You can remove a small amount off of the back of the wheel bearing nut by placing in a vice and filing down the contact surface on the nut a little bit, this will allow the nut to rotate further and align the holes properly.

You can do the bearing adjustment with the wheel fitted and check for play, another trick if you are a bit unsure of the adjustment procedure.

What you mentioned re using a pin punch on the AXLE is not advisable in my view.

We use this process called peening (going old school now) on some bearing cone fitments where you may find an bearing cone spinning in the drum slightly, when severe you should replace the drum but if minor you can loctite the cone into the drum with a mid strength loctite, then at the edge of the bearing cone to drum use the pin punch to peen the surface.

What you are doing is gently expanding the metal in the drum which will lock in the bearing cone.

When you replaced your bearings I hope you kept the old cones, cut a slot in them with an angle grinder and used them as a sacrificial surface when pressing in tapping in the new cones, then keep them in the toolbox. The idea of the slot is that the cone will compress as you tap into the drum yet will be easily removed after the fitment of the new cone.

Best thing Harry on your next trip away come down through Burra SA or around those regions and I’ll take you through a service and give some pointers along the way.

Check out my Facebook page at Elite Mobile Caravan Service as well as from time to time there will be service tips on there as well.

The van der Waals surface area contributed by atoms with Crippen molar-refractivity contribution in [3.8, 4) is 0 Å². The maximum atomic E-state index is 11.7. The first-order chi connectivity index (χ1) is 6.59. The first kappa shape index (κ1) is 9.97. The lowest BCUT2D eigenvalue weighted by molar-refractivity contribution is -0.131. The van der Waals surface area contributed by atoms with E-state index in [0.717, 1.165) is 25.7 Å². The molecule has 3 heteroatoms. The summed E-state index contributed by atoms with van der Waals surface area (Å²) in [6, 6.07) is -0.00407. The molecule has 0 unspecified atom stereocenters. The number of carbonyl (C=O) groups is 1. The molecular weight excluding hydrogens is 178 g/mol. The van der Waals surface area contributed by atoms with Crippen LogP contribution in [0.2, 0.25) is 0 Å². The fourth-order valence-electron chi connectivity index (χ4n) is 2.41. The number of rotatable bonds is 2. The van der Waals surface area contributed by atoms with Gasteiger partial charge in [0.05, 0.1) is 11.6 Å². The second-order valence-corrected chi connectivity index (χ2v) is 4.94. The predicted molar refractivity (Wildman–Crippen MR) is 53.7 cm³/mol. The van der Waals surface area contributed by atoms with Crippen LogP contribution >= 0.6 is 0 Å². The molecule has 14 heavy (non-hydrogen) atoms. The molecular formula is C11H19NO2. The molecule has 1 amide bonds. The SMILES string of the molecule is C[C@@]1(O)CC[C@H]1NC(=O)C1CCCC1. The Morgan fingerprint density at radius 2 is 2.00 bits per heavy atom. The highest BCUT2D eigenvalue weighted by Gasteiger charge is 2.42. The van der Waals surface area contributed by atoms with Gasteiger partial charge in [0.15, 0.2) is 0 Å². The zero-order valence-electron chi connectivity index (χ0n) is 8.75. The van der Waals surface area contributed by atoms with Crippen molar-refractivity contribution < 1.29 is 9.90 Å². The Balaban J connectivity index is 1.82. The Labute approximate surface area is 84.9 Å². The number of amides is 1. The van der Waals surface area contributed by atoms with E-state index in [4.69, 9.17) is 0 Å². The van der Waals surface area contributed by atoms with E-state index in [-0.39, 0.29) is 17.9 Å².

Cheers Pete

Offline Jim and Lyn

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Re: Tvan bearings
« Reply #19 on: May 20, 2019, 06:14:43 PM »
Gday Peter,
That's great information about the seals and next service I'll be swapping back to the good stuff!
Cheers
Jim
Jim & Lyn
LC100, 1HDFTE and 2005 Tvan

Offline Pete930

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Re: Tvan bearings
« Reply #20 on: May 20, 2019, 07:57:58 PM »
All good Jim, I’m happy to share my point of view and hopefully put a bit more of an experienced insight into it more so  than follow a marketing idea, or a concept with no theory behind it, if you know what I mean.

I certainly don’t have all the answers but feel ok with the reasoning behind what I do, those that disagree that’s fine, do what you want to do, but for me the aforementioned ideas work for me  each and every day.

Regards Pete


Offline Graham Norfolk

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Re: Tvan bearings
« Reply #21 on: June 05, 2019, 08:32:18 AM »
Sorry for rejoining this thread late but have been touring this great brown land. I used the normal bearing seals for the first 80 thousand kms we used our T-van and replaced three axles in that time at $1500+ each from Track an expensive breakdown. For the next 110 thousand kms I've used marine seals and 'touch wood' have had no trouble. I have not noticed any grease leaking on to the brakes in that time.
Cheers

Offline Trex

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Re: Tvan bearings
« Reply #22 on: June 05, 2019, 11:14:35 AM »
Graham, can you share the part numbers for the marine seals and where you got them ? It's on my maintenance list to repack the bearings so may as well replace seals while I'm there.
Landcruiser 100 (HDJ100) towing 2005 TVAN Murranji

Offline Pete930

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Re: Tvan bearings